Oh vomit. Sayeeda Warsi is off to visit the pope, and by way of preparation she and the Telegraph unite in telling us all that we need more religion and less “militant secularism.” Warsi says it in her own article, and the political editor says it all over again in an article about her article. Why two articles where one would do? I have no idea.
First Warsi’s bullying theocratic shit, under the sinister threatening headline We stand side by side with the Pope in fighting for faith:
Today I have the honour of leading the largest ministerial delegation from the United Kingdom to the Vatican – our reciprocal visit following the momentous State Visit of His Holiness Pope Benedict XVI in September 2010.
We will be celebrating the decision Margaret Thatcher took 30 years ago to restore full diplomatic relations between our countries. The relationship between the UK and the Holy See is our oldest diplomatic relationship, first established in 1479.
Yes well in 1479 secularism wasn’t an option. It is now. The “Holy See” isn’t a real country; it’s a clerisy; there is something badly wrong with the whole idea of having “diplomatic relations” with a small group of Catholic priests who believe themselves to have the right and the duty to boss all Catholics in the world and everyone else in the world along with them.
For a number of years I have been saying that we need to have a better understanding of faith in our country. Why? Because I profoundly believe that faith has a vital and important role to play in modern society. But mistakenly, faith has been neglected, undermined – and yes, even attacked – by governments in recent years…
I will be arguing that to create a more just society, people need to feel stronger in their religious identities and more confident in their creeds. In practice this means individuals not diluting their faiths and nations not denying their religious heritages.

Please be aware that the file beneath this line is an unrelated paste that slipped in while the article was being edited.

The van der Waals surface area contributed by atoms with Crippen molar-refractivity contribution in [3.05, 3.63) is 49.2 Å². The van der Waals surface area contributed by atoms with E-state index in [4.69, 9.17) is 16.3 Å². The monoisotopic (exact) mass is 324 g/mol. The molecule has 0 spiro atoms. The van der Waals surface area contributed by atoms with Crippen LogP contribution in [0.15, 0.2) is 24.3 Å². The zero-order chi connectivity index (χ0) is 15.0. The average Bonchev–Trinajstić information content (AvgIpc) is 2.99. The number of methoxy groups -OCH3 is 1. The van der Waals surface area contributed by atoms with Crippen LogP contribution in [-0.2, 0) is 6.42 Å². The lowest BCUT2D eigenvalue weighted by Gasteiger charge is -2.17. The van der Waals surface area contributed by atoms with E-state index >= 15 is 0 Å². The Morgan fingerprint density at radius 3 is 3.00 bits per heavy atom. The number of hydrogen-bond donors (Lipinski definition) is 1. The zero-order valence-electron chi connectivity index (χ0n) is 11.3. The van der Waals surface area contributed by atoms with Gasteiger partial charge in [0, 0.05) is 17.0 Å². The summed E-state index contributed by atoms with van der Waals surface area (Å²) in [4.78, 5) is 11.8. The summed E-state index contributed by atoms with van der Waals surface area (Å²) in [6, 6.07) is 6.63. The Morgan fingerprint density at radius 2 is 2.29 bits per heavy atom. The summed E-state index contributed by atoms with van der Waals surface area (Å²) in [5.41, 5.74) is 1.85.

Really. Stronger than the people who bully and threaten random strangers who make jokes or ask questions about their religions? More confident than the people who demand that people be executed for asking questions about a religion?
What she says is wrong and morally bad. People need to stop saying things like that. Religious bullies need to stop bullying the rest of us.
My fear today is that a militant secularisation is taking hold of our societies. We see it in any number of things: when signs of religion cannot be displayed or worn in government buildings; when states won’t fund faith schools; and where religion is sidelined, marginalised and downgraded in the public sphere.
But the UK does fund “faith schools”; there are bishops in the House of Lords; religion is not nearly “sidelined,” meaning kept private, as it should be.
When we look at the deep distrust between some communities today, there is no doubt that faith has a key role to play in bridging these divides.
Right after it gets through with creating and widening them.
That’s some emetic stuff.